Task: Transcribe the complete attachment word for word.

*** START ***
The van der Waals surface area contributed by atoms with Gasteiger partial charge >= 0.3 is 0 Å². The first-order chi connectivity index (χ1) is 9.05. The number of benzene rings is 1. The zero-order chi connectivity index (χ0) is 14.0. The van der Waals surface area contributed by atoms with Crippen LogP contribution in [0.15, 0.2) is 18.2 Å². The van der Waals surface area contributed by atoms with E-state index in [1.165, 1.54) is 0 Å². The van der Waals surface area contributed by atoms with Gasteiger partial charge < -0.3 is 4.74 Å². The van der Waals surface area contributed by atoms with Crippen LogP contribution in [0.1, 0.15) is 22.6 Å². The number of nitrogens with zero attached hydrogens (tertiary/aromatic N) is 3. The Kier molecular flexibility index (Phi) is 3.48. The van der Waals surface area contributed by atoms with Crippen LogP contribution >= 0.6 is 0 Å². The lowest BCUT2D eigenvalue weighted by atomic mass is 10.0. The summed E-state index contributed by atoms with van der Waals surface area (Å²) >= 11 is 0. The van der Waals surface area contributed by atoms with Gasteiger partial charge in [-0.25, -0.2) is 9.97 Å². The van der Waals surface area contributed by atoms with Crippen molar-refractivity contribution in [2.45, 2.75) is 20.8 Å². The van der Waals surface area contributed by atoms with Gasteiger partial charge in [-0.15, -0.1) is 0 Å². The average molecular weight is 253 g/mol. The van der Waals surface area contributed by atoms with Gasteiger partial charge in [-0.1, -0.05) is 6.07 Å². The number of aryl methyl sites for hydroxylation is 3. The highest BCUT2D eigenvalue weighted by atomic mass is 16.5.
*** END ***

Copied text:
The van der Waals surface area contributed by atoms with Gasteiger partial charge >= 0.3 is 0 Å². The first-order chi connectivity index (χ1) is 9.05. The number of benzene rings is 1. The zero-order chi connectivity index (χ0) is 14.0. The van der Waals surface area contributed by atoms with Crippen LogP contribution in [0.15, 0.2) is 18.2 Å². The van der Waals surface area contributed by atoms with E-state index in [1.165, 1.54) is 0 Å². The van der Waals surface area contributed by atoms with Gasteiger partial charge < -0.3 is 4.74 Å². The van der Waals surface area contributed by atoms with Crippen LogP contribution in [0.1, 0.15) is 22.6 Å². The number of nitrogens with zero attached hydrogens (tertiary/aromatic N) is 3. The Kier molecular flexibility index (Phi) is 3.48. The van der Waals surface area contributed by atoms with Crippen LogP contribution >= 0.6 is 0 Å². The lowest BCUT2D eigenvalue weighted by atomic mass is 10.0. The summed E-state index contributed by atoms with van der Waals surface area (Å²) >= 11 is 0. The van der Waals surface area contributed by atoms with Gasteiger partial charge in [-0.25, -0.2) is 9.97 Å². The van der Waals surface area contributed by atoms with Crippen molar-refractivity contribution in [2.45, 2.75) is 20.8 Å². The van der Waals surface area contributed by atoms with Gasteiger partial charge in [-0.15, -0.1) is 0 Å². The average molecular weight is 253 g/mol. The van der Waals surface area contributed by atoms with Gasteiger partial charge in [-0.1, -0.05) is 6.07 Å². The number of aryl methyl sites for hydroxylation is 3. The highest BCUT2D eigenvalue weighted by atomic mass is 16.5.